The Africa Narrative is a global initiative aiming to engage the world in new stories of Africa by showcasing its arts, media and entertainment, business, education and philanthropy. Based at the University of Southern California Annenberg’s Norman Lear Center and created in partnership with international communications consultancy CrissCrossGlobal, it launched in late February with Africa in the Media, an inaugural research project focusing on US media depictions of the continent and their impact on US attitudes and engagement with the region.
By Carolina Are
Media Depictions of Africa
African innovation, business, music, fashion and art are increasingly making their mark on the world stage. A 2015 Pew survey showed that Africans were among the world’s most optimistic about their economic prospects. Yet many argue that Western news and entertainment still mainly portray disease, poverty, corruption, famine, armed conflict and stories about Westerners who appear as saviors in connection with the continent.
USC Annenberg’s Findings
With support from the Ford Foundation, researchers from Media Impact Project conducted a content analysis paying particular attention to when Africa was mentioned, as well as the content and tone of media associated with Africa. The researchers examined 700,000 hours of television news and entertainment, finding that in all those hours of broadcasting, there were only 25 major scripted storylines about Africa on television.
The project also analysed 1.6 million Twitter posts over the month of March 2018. Research partners from global opinion mining company BrandsEye analysed the tweets’ sentiment, confirming the argument that Africa is mostly ignored and widely stereotyped in the media when it does appear.
Findings in the Africa in the Media report mainly suggest that Africa is barely mentioned on US television, with stories about the continent appearing once in every five hours of TV programming – and that a big junk of Africa mentions (20%) were on the game show Jeopardy. The report argued that viewers were seven times more likely to see references to Europe.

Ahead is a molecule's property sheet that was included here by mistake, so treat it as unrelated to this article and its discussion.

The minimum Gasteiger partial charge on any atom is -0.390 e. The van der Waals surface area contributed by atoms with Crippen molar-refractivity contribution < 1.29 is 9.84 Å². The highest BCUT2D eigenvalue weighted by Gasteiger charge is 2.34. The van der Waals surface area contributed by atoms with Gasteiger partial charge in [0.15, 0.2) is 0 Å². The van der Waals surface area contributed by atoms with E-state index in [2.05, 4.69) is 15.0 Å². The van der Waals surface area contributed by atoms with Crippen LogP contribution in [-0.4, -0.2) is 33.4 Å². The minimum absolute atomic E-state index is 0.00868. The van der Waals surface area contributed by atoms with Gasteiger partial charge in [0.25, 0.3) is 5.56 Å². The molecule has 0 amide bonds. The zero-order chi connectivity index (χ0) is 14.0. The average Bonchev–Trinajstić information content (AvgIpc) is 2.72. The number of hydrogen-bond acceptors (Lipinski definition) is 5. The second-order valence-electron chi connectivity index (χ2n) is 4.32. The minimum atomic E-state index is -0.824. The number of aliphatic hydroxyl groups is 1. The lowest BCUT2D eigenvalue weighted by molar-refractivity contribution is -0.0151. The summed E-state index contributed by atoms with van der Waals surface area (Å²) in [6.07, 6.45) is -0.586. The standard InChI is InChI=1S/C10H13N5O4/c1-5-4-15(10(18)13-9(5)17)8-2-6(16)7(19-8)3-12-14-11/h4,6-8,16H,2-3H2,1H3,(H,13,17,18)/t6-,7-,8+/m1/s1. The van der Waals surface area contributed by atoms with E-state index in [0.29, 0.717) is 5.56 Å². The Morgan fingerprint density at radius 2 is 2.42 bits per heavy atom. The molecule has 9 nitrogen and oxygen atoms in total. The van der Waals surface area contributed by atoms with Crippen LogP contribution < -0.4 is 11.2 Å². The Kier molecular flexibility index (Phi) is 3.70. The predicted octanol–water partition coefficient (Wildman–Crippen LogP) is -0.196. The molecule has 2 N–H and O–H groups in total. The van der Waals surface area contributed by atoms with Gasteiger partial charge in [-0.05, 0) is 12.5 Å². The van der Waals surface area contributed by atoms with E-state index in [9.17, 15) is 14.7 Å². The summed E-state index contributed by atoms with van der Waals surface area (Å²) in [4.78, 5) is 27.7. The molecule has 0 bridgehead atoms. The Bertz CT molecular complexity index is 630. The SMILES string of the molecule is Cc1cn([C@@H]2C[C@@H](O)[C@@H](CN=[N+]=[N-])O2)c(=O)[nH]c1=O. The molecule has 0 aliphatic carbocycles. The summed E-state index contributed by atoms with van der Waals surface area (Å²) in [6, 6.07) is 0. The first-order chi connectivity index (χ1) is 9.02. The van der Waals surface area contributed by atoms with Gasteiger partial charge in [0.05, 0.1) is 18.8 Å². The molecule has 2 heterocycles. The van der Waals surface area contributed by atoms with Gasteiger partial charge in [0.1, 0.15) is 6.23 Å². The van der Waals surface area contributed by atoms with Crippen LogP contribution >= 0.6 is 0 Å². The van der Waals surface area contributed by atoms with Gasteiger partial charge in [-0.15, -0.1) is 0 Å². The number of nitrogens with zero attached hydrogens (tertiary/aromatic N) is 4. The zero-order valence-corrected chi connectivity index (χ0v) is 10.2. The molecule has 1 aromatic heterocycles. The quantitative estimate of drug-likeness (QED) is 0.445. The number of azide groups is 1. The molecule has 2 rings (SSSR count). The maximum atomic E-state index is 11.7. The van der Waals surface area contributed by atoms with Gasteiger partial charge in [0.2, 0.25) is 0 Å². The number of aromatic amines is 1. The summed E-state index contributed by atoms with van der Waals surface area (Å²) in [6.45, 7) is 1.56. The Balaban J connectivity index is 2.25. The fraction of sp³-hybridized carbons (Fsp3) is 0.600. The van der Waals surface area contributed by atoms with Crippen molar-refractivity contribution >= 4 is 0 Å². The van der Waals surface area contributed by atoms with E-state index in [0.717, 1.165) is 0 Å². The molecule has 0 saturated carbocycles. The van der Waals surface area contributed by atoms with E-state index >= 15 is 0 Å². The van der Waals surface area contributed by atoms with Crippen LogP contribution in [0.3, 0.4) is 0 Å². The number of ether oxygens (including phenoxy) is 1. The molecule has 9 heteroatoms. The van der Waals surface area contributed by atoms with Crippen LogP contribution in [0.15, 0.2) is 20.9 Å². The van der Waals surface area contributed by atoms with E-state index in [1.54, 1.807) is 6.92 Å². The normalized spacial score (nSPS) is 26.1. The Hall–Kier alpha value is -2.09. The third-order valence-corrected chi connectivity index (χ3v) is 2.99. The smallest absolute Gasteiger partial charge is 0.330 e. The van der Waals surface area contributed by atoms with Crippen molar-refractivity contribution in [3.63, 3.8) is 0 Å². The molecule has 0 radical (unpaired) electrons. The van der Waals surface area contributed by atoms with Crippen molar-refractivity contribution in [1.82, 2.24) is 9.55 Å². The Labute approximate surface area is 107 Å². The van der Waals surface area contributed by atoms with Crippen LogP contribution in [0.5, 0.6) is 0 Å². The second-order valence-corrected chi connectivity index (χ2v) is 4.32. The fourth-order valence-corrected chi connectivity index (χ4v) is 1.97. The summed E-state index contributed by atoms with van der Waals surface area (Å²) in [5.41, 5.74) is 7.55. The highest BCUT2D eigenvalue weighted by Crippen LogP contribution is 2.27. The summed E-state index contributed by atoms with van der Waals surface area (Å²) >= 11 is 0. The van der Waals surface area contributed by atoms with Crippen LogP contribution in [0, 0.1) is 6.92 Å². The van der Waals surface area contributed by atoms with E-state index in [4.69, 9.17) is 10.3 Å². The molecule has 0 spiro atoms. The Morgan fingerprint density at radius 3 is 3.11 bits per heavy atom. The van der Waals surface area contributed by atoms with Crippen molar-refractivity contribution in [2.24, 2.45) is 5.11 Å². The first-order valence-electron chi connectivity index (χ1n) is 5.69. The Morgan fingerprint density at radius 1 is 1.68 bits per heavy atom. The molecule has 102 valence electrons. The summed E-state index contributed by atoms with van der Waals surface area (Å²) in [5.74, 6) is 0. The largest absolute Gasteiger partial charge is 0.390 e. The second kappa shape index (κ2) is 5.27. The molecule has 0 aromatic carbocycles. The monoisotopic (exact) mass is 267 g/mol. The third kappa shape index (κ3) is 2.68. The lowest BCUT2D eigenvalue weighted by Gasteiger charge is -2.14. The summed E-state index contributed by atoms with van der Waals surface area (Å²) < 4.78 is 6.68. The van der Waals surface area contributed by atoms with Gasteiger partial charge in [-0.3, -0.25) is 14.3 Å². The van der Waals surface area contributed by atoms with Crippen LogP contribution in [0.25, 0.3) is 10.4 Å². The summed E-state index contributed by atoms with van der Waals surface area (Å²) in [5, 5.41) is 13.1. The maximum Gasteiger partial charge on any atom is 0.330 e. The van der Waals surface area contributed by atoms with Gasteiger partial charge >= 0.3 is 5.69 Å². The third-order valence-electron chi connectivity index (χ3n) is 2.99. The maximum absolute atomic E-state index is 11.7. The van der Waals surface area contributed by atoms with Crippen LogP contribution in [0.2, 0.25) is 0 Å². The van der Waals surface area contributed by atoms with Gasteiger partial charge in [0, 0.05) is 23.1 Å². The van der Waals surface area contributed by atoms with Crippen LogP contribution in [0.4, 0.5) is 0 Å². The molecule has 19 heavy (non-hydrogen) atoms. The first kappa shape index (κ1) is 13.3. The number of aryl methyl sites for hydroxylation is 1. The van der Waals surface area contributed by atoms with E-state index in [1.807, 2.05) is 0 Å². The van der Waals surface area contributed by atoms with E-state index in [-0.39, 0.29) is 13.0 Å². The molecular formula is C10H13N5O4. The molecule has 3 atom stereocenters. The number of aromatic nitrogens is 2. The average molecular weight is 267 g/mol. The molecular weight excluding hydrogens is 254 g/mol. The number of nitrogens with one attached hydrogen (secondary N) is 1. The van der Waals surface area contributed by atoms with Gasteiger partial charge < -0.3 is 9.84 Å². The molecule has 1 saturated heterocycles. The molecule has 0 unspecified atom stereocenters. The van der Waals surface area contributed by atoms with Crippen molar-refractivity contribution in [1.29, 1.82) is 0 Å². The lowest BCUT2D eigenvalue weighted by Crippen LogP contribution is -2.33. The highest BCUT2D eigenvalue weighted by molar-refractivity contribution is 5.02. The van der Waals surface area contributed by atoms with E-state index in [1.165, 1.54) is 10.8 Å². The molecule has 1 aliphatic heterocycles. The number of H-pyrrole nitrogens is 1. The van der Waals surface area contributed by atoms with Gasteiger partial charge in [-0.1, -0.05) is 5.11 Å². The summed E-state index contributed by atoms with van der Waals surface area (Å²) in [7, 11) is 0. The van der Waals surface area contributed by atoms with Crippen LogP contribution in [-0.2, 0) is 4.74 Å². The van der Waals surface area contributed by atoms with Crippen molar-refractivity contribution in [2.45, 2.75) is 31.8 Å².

Worryingly, the same treatment is applied to African people: only 13% of entertainment storylines that mentioned Africa included an African character, and 80% of the roles were small. When African characters did appear, 46% spoke 10 words or less. Only 31% of African characters were women.
US television and social media tend to misunderstand Africa altogether, almost portraying it as the continent itself was a country (despite Africa having 54 countries). In scripted entertainment, 44% of TV shows only mention “Africa,” with no reference to a particular country, while on social media “Africa” received 27% of mentions — more than any individual country.
The report showed US media more often than not portrays negative images of Africa, stating that at the time of research, viewers were more than twice as likely to see negative depictions of Africa than positive ones. For instance, of 32 African topics tracked across all TV programming ranging from animals and culture to travel and immigration, only three had more positive than negative mentions. These were history, music and sports.
News-wise, politics (32%) and crime (16%) garnered the most mentions, while business and the economy accounted for just 8% of news coverage about Africa. In scripted entertainment, too, over one-third (35%) of African mentions were about crime. Many of these stories were told on America’s most popular shows such as Law & Order: SVU and the NCIS franchise.
On a more positive note, the topic of poverty in Africa had the highest volume of positive tweets, which were centred on successful efforts to address African poverty and were often sent by nonprofits and NGOs working in the region.
Recommendations for Future Media Depictions of Africa
The authors of the report shared five recommendations for content creators wishing to talk about Africa, showing US media still has a long way to go to accurately portray the continent on its screens and social media:
- Increase the number of stories that mine the rich and diverse cultures and histories of Africa — including in children’s programming — and develop more scripted content that doesn’t focus on crime.
- Include more African characters in stories and give them larger speaking parts.
- Make one half of African characters female.
- Expand the focus from Egypt, South Africa, Kenya, Congo and Nigeria to the continent’s other 49 countries.
- Collaborate with content creators from Africa and its diaspora.
Read the summary of findings here.